The elements on the periodic table of elements are listed in ways that emphasize certain relationships. There are families, periods (the horizonal rows) and groups (the vertical columns). The elements within each of these groupings exhibit some commonalities.
Diagonal relationships in the periodic table exist between two elements in diagonal positions to each other who exhibit similar chemical properties. Lithium and magnesium, boron and silicon, and carbon and phosphorus are all examples.
An iconic diagonal relationship has long been recognized between carbon and phosphorus, especially in cases where element-element multiple bonding is present, such as diphosphorus (P2) in which two phosphorus atoms are joined by a weak triple bond.
This diagonal relationship between phosphorus and carbon has set that expectation that the diphosphorus molecule should mimic the attributes of the hydrocarbon acetylene (C2H2). For instance, both diphosphorus and acetylene react with other organic molecules through their pi-bonds, a type of covalent bond found in molecules with multiple bonding.
A coordination complex consists of a central atom or ion that is usually metallic, and is surrounded by bound molecules or ions, known as ligands or complexing agents. Coordination complexes are vital to life on earth and include hemoglobin and chlorophyll. They are also used extensively in industrial applications as catalysts.
Although acetylene has well-documented coordination chemistry with single transition metals, coordination complexes that feature diphosphorus bound to a single metal center have remained elusive.
Recently researchers at the University of California San Diego, the University of Rochester and the Ohio State University report binding diphosphorus to a single metal center. This work appears in the March 25 issue of Science.
Diphosphorus—unlike acetylene—is highly unstable and reactive. When generated in free form, diphosphorus rapidly polymerizes or reacts with substrate molecules that are present. In other words, diphosphorus does not remain diphosphorus for long—its nature is to combine with other elements and molecules. This makes it difficult to study or manipulate.
Several synthetic routes have been established to form multinuclear diphosphorus complexes. The most popular method is by separating the tetrahedral P4 molecule, more commonly known as white phosphorus. However, white phosphorus is toxic and highly flammable (it was a main component in many incendiary bombs used in World War II).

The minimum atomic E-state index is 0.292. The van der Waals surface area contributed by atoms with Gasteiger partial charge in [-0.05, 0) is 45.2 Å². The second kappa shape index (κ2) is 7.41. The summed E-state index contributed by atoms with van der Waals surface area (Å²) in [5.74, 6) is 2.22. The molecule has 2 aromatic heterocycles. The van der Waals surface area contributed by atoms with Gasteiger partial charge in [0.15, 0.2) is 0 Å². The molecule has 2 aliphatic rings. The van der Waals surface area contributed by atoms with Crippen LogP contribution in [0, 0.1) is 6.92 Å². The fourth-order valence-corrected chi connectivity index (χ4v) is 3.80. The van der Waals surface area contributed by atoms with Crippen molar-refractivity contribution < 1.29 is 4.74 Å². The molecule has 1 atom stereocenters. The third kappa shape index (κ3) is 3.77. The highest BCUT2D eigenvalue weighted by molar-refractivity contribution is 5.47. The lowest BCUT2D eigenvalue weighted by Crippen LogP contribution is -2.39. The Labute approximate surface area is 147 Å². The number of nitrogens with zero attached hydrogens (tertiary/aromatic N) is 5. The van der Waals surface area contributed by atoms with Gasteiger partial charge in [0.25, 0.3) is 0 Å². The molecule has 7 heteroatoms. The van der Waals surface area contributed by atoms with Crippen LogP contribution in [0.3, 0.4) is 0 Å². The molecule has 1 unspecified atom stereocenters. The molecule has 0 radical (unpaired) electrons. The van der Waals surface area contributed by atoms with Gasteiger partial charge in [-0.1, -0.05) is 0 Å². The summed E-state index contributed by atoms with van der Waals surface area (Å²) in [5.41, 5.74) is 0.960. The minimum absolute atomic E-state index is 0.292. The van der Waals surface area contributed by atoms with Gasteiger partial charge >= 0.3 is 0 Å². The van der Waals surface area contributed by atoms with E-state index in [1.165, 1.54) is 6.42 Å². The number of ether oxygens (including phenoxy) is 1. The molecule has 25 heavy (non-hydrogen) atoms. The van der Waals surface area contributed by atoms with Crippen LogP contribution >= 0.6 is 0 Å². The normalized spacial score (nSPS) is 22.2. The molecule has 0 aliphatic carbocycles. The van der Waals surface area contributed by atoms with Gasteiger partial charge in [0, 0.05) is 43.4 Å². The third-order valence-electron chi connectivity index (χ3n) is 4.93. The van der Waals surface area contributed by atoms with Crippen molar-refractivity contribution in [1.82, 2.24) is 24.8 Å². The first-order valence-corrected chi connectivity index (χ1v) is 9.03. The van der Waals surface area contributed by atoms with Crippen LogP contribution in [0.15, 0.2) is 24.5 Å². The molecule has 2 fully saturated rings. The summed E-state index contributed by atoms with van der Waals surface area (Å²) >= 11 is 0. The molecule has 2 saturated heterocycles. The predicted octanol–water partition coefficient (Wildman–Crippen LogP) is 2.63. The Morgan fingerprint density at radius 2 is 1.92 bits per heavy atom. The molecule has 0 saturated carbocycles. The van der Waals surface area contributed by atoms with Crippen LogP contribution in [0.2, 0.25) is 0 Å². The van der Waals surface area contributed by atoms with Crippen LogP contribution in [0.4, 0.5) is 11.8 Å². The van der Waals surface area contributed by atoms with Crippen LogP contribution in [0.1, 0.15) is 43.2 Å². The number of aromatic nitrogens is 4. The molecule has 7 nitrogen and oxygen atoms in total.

“The work presented here provides a synthetic strategy to access mononuclear complexes of diphosphorus in laboratory settings,” stated UC San Diego Professor of Chemistry and Biochemistry Joshua Figueroa, principal investigator and co-author on the paper. “We anticipate that this coordination mode may further enable the development of selective phosphorus-atom transfer reactions to organic molecules.”
In designing the experiment, Figueroa and UC San Diego postdoctoral scholar Shuai Wang used iron as the metal ion because it provided a good coordination platform that allowed binding of small molecules in an efficient way. In binding diphosphorus to an iron ion, they were able to stitch together the two phosphorus atoms in a way that circumvented the free release of diphosphorus, providing much sought-after stability.
Wang, who is the first author on the paper and performed the synthetic work, said, “Considering the extreme sensitivity of the free diphosphorus molecule as a fleeting species, it is remarkable how stable it becomes upon coordinating to the sterically encumbered mononuclear iron center.”
Researchers used x-ray crystallography to determine the precise 3D structure of the molecules and Mossbauer spectroscopy to observe changes in the bonding interactions between the iron ion and the diphosphorus. This was a key technique because it allowed the researchers to show that diphosphorus and an acetylene molecule influenced the properties of the iron center in similar ways.
If diphosphorus can exist in a form that is relatively stable and selectively reactive, scientists will be able to attach it to substrates in something known as “click” chemistry. Click chemistry does not describe one single, specific reaction, but describes a way of generating substances by joining small modular units. This may open up new areas of discovery in synthetic chemistry for the preparation of pharmaceutical compounds.
"We are excited about this work because it demonstrates the importance of using fundamental concepts learned in first-year chemistry in guiding new discoveries,” said Figueroa.